What is called "relativistic quantum field theory" is not, in fact, background independent and is therefore not relativistic in the GR sense.

    A major longterm theoretical objective that has been identified, is to construct a truly relativistic quantum physics---a general relativistic quantum field theory. The first requirement is to provide a background independent quantum theory of space and time within which venue, or on top of which foundation, such a background independent QFT can be built.

    Increasingly, I would say, this is how quantum gravitists see the problem of uniting QFT with GR.

    by comparison, the talk about the 120 order of magnitude mismatch is just scratching the surface.

    we have a clear indication that there is a small positive cosmological constant-----which is by definition a small positive curvature term in the einstein equation----we do not know that this is produced by an invisible constant energy.
    But if we SUPPOSE that it is produced by a dark energy or vacuum energy then that constant energy density must be

    0.6 joules per cubic kilometer

    or, if you know planck units, there is a planck energy unit and a planck volume unit, the cube of the planck length, and the same energy density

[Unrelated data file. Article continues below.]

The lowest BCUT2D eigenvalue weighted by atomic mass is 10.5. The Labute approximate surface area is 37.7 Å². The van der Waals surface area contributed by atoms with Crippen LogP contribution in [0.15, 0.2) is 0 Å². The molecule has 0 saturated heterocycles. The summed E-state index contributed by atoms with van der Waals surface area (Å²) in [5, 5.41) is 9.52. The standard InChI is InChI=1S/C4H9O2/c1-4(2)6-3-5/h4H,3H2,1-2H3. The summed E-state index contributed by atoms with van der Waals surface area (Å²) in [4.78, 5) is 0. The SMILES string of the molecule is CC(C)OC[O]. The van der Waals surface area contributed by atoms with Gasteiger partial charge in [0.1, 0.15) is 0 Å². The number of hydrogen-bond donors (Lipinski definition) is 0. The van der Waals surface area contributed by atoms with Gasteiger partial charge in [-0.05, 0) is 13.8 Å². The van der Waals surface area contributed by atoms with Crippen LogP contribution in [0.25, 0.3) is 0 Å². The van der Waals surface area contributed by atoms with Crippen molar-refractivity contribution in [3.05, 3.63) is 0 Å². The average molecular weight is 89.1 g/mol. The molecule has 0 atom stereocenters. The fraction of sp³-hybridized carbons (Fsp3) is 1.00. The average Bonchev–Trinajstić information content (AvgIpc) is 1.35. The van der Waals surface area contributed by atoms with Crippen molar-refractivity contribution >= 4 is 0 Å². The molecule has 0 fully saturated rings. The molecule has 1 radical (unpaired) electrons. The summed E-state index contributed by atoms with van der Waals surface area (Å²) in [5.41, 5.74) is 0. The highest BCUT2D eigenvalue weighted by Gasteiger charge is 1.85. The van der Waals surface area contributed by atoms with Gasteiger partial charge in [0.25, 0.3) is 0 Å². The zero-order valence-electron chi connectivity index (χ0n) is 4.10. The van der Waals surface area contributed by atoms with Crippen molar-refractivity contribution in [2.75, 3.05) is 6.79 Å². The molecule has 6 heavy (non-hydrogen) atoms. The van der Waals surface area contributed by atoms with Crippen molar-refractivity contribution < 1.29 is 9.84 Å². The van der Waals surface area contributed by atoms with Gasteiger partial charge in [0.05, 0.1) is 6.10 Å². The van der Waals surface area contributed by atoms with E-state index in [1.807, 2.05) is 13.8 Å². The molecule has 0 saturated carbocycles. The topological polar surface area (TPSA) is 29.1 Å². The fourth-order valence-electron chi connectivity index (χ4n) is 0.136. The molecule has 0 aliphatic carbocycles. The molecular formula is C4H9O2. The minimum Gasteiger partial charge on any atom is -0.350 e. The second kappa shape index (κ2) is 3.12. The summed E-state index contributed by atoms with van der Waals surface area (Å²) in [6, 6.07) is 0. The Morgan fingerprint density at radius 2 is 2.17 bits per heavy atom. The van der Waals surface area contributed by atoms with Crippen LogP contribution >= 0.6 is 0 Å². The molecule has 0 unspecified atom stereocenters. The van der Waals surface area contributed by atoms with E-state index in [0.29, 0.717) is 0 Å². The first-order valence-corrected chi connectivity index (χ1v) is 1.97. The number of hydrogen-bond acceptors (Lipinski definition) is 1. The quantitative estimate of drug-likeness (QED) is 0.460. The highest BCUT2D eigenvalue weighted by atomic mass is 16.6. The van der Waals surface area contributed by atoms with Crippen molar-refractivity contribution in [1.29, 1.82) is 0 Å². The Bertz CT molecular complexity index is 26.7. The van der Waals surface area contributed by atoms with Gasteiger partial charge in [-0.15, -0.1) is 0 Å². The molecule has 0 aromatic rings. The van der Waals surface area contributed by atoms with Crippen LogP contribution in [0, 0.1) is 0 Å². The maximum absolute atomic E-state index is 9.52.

1.3 x 10-123 planck energy units per planck volume

    But thinking of it that way could be inappropriate and in any case is jumping the gun---the thing might just be an intrinsic curvature that space has for some other reason, or simply a correction term in the Einstein equation.

    the cosm. constant is something that comes up in Gen Rel, and in astronomical observation, and which (special relativistic) QFT doesnt say anything about. And I cant say that I would expect it to.

    Some people hype the CC situation into a big scandal, but I think it is better seen as just one aspect of a larger crisis in physics.
    they hastily assume that the CC arises from a energy density
    and then they presume that (effectively non-relativistic) late-20th century QFT should be able to explain it as a quantum vacuum energy, and
    then they make scandalized noises when QFT predicts a vacuum energy density that is many OOM off----say 120 orders of magnitude---or this or that, things get a bit vague because the QFT predictions of vacuum energy are absurd and would have caused space to collapse long ago if they were real. So this is headlined by the attentiongetters and being the biggest-ever scandal in theoreticial physics. But all it means is that